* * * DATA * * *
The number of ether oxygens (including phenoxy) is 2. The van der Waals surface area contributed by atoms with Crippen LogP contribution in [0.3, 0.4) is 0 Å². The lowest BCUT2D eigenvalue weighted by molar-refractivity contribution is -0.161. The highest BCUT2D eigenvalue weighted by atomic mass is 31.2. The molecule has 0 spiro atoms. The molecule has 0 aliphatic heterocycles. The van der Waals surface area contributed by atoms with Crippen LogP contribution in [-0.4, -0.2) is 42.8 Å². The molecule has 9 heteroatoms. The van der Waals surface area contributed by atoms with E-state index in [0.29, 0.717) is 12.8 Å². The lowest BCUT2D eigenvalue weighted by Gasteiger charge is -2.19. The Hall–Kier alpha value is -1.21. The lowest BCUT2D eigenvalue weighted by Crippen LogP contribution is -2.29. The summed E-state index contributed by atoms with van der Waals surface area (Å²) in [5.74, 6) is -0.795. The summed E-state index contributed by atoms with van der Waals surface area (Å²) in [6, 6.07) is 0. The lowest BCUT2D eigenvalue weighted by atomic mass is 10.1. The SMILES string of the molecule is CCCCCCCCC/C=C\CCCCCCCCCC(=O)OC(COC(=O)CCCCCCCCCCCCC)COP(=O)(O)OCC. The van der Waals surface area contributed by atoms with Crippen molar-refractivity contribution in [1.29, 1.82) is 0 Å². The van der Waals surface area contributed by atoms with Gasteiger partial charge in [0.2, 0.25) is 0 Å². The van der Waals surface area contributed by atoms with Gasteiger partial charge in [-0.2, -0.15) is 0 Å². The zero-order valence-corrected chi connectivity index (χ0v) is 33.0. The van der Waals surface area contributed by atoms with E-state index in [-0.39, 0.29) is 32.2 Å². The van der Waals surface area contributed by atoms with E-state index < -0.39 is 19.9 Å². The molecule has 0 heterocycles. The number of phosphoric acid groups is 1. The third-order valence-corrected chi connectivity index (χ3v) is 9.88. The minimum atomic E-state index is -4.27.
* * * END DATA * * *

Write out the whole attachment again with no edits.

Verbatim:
The number of ether oxygens (including phenoxy) is 2. The van der Waals surface area contributed by atoms with Crippen LogP contribution in [0.3, 0.4) is 0 Å². The lowest BCUT2D eigenvalue weighted by molar-refractivity contribution is -0.161. The highest BCUT2D eigenvalue weighted by atomic mass is 31.2. The molecule has 0 spiro atoms. The molecule has 0 aliphatic heterocycles. The van der Waals surface area contributed by atoms with Crippen LogP contribution in [-0.4, -0.2) is 42.8 Å². The molecule has 9 heteroatoms. The van der Waals surface area contributed by atoms with E-state index in [0.29, 0.717) is 12.8 Å². The lowest BCUT2D eigenvalue weighted by Gasteiger charge is -2.19. The Hall–Kier alpha value is -1.21. The lowest BCUT2D eigenvalue weighted by Crippen LogP contribution is -2.29. The summed E-state index contributed by atoms with van der Waals surface area (Å²) in [5.74, 6) is -0.795. The summed E-state index contributed by atoms with van der Waals surface area (Å²) in [6, 6.07) is 0. The lowest BCUT2D eigenvalue weighted by atomic mass is 10.1. The SMILES string of the molecule is CCCCCCCCC/C=C\CCCCCCCCCC(=O)OC(COC(=O)CCCCCCCCCCCCC)COP(=O)(O)OCC. The van der Waals surface area contributed by atoms with Crippen molar-refractivity contribution in [1.29, 1.82) is 0 Å². The van der Waals surface area contributed by atoms with Gasteiger partial charge in [0.2, 0.25) is 0 Å². The van der Waals surface area contributed by atoms with Gasteiger partial charge in [-0.2, -0.15) is 0 Å². The zero-order valence-corrected chi connectivity index (χ0v) is 33.0. The van der Waals surface area contributed by atoms with E-state index in [-0.39, 0.29) is 32.2 Å². The van der Waals surface area contributed by atoms with E-state index < -0.39 is 19.9 Å². The molecule has 0 heterocycles. The number of phosphoric acid groups is 1. The third-order valence-corrected chi connectivity index (χ3v) is 9.88. The minimum atomic E-state index is -4.27.